Thursday, January 8, 2015

What's wrong with Photoshop?

Long time Photoshop users know that in order to get the most out of Photoshop, you'll need a pretty nice workstation with the "right" video card. Adobe explains why:

"The advantages of using a compatible video card (GPU) with Photoshop are better performance and access to more features. In this document, you will quickly find out everything you need to know about how Photoshop uses the Video Card (GPU) in your system including troubleshooting steps and features that have been recently updated to take advantage of the GPU.

This document provides a quick reference guide to video card usage in Photoshop. Some features require a compatible video card. If the video card or its driver is defective or unsupported, those features don’t work. Other features use the video card for acceleration; if the card or driver is defective, those features run slowly."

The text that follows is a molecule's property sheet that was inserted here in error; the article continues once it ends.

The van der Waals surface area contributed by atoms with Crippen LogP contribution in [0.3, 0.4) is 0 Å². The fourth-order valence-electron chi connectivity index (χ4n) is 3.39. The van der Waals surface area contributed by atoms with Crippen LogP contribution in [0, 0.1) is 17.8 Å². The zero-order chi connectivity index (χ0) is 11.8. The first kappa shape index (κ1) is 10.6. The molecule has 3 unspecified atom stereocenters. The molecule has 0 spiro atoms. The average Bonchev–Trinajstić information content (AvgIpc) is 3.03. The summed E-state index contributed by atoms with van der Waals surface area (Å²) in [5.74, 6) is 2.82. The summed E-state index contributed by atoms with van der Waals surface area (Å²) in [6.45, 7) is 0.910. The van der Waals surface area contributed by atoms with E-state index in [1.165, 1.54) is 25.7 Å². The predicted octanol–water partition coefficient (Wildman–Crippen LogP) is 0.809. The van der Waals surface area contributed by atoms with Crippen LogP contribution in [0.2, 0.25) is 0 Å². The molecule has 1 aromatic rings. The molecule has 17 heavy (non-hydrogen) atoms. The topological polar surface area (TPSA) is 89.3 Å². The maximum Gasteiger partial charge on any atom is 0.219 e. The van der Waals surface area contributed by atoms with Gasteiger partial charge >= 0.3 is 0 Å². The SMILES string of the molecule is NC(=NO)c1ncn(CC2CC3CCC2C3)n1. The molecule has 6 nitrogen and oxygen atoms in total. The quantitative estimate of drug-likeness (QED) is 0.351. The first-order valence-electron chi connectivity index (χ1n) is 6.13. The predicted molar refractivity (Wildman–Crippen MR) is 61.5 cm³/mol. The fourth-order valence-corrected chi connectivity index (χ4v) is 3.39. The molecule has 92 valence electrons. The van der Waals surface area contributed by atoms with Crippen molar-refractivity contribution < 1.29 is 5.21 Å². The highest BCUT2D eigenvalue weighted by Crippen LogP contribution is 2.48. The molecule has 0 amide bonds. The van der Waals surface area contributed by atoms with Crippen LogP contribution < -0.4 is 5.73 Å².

The GPU Sniffer

"To help guard against Photoshop crashes related to bad GPU hardware or drivers, Photoshop employs a small program called the GPU Sniffer. Every time Photoshop launches, Photoshop launches the sniffer. The sniffer runs rudimentary tests of the GPU and reports the results to Photoshop. If the sniffer crashes or reports a failure status to Photoshop, Photoshop doesn't use the GPU. The Use Graphics Hardware checkbox in the Performance panel of the Preferences is deselected and disabled.

The first time the sniffer fails, Photoshop displays a dialog indicating that it has detected a problem with the GPU. On subsequent launches, the dialog doesn't appear.

If you correct the problem, either by replacing the video card or by updating the driver, then the sniffer passes on the next launch. The Use Graphics Hardware checkbox is enabled and returned to its previous state (enabled or disabled)."

No comments: